Electrabel stops investing in prolonging nuclear plants

Electrabel stops investing in prolonging nuclear plants
Doel nuclear power plant. © Alexandre Jacquemin/Wikimedia

Electricity provider Engie Electrabel has decided to put a stop to all investment aimed at prolonging the life of its nuclear generating plants in Belgium.

The decision effectively means that the seven Belgian nuclear power stations — three at Tihange in and four at Doel in the port of Antwerp — will close at the end of 2025. That had already been agreed, but the industry and the government were involved in talks on whether an extension of the deadline might be possible.

The government had said it would decide by the end of 2021, having carried out a public enquiry. Now that Engie Electrabel is pulling its investment, the die is cast.

Engie Electrabel has announced the shutdown of the seven Belgian units in 2025, as provided for in the government agreement, even though the government has left itself until the end of 2021 to act on its decision,” said Franco Vincent, union delegate for the power workers’ branch of the FGTB union.

Engie Electrabel has indicated that the group is reserving the right to say no to an extension if it is not at least ten years, to ensure the return on investment.”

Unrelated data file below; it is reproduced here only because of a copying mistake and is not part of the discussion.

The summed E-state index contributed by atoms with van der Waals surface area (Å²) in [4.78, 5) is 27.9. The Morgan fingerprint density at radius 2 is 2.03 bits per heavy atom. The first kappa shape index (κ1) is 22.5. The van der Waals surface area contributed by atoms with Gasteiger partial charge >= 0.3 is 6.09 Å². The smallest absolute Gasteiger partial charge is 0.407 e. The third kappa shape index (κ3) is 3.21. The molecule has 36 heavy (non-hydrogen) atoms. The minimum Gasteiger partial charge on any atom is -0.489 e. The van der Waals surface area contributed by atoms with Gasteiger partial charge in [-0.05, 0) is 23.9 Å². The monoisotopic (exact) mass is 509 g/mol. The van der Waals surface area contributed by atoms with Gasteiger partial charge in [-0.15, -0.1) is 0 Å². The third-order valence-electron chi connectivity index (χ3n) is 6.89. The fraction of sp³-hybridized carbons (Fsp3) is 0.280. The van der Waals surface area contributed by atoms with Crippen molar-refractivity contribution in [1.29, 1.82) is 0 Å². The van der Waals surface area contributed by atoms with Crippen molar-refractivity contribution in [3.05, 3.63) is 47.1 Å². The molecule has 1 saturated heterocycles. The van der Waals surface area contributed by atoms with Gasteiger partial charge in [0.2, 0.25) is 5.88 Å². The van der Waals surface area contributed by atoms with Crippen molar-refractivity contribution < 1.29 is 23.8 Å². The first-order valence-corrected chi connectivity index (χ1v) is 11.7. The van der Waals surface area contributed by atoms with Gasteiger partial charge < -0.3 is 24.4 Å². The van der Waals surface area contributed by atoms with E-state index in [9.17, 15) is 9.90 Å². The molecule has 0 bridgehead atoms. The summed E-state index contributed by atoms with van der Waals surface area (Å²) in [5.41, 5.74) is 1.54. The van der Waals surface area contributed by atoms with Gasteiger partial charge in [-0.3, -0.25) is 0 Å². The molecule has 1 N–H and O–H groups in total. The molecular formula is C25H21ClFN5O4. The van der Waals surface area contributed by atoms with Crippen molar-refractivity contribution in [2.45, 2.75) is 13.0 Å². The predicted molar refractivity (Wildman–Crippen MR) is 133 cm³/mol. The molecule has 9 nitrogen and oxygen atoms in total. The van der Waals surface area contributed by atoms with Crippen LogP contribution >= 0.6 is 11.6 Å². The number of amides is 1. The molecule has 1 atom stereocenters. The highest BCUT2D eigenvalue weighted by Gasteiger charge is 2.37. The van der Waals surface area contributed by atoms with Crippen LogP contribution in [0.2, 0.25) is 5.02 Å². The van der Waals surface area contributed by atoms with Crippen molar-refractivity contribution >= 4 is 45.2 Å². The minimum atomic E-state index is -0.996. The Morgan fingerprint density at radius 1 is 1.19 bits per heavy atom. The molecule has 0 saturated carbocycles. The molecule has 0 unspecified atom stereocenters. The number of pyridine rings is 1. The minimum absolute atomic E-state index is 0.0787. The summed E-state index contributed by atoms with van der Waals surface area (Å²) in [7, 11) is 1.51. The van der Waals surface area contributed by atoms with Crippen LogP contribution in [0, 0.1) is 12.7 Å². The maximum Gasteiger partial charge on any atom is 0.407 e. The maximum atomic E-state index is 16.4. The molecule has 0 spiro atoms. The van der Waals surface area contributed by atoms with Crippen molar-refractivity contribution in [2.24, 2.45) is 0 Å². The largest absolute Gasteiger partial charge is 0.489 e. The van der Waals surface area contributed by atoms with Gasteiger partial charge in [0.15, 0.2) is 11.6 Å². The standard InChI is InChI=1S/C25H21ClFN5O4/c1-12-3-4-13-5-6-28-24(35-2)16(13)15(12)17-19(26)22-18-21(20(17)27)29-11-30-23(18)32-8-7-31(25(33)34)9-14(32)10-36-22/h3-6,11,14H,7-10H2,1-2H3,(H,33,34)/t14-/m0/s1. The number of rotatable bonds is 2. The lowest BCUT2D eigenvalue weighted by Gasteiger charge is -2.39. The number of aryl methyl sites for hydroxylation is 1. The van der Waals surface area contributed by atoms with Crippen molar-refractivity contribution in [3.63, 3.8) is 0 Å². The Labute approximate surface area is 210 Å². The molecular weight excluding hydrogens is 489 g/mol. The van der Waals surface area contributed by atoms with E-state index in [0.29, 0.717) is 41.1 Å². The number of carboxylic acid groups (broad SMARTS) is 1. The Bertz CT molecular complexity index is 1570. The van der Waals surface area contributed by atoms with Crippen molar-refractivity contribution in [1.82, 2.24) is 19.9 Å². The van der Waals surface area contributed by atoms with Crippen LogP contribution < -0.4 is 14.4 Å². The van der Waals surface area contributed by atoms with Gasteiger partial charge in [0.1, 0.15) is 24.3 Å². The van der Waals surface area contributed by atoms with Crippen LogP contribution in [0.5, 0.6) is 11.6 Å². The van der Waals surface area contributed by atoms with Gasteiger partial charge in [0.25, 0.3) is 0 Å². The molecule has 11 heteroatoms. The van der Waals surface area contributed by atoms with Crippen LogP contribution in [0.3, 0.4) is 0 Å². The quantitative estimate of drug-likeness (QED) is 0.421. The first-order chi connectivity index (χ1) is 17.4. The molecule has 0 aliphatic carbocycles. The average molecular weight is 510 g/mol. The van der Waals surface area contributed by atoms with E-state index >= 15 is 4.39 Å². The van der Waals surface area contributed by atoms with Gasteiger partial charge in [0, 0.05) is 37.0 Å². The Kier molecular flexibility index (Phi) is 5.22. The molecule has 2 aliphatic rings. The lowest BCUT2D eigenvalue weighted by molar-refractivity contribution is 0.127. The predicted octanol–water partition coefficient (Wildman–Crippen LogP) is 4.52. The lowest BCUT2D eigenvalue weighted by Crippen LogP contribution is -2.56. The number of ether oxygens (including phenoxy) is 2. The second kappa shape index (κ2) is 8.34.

The government was clearly intent on not meeting that demand, the company said in internal communication, L’Echo reports. That meant there was no need to wait for their final decision, which it considered a foregone conclusion.

The union now turns its attention to the fate of the employees of the plants, Vincent said.

Taking into account subcontractors, this decision concerns around 3,500 jobs for Tihange alone, and probably as many at Doel,” he said. The union is considering issuing a strike notice, intended to bring the company to the table to discuss the future of workers laid off at the power stations.

Meanwhile the announcement by Engie Electrabel would also put an end to a public enquiry that would have included not only residents in the vicinity of the power stations, but also governments as far afield as Sweden and Ireland.

Earlier this year the Constitutional Court ruled that the decision to extend the life of the plants made in 2015 was illegal, as it should have been preceded by an environmental impact report whose reach extended over Belgium’s borders.

It was assumed that meant Germany and the Netherlands, immediately over the border, but the government said it would consult all interested parties within a radius of 1,000km from Belgium’s borders.

So far, the governments of Austria, Denmark, Germany, Ireland, Luxembourg, the Netherlands, Poland and Sweden have said they will cooperate. Theoretically, the possibility would also be open to Czechia, France, Italy and the UK.

Alan Hope
The Brussels Times

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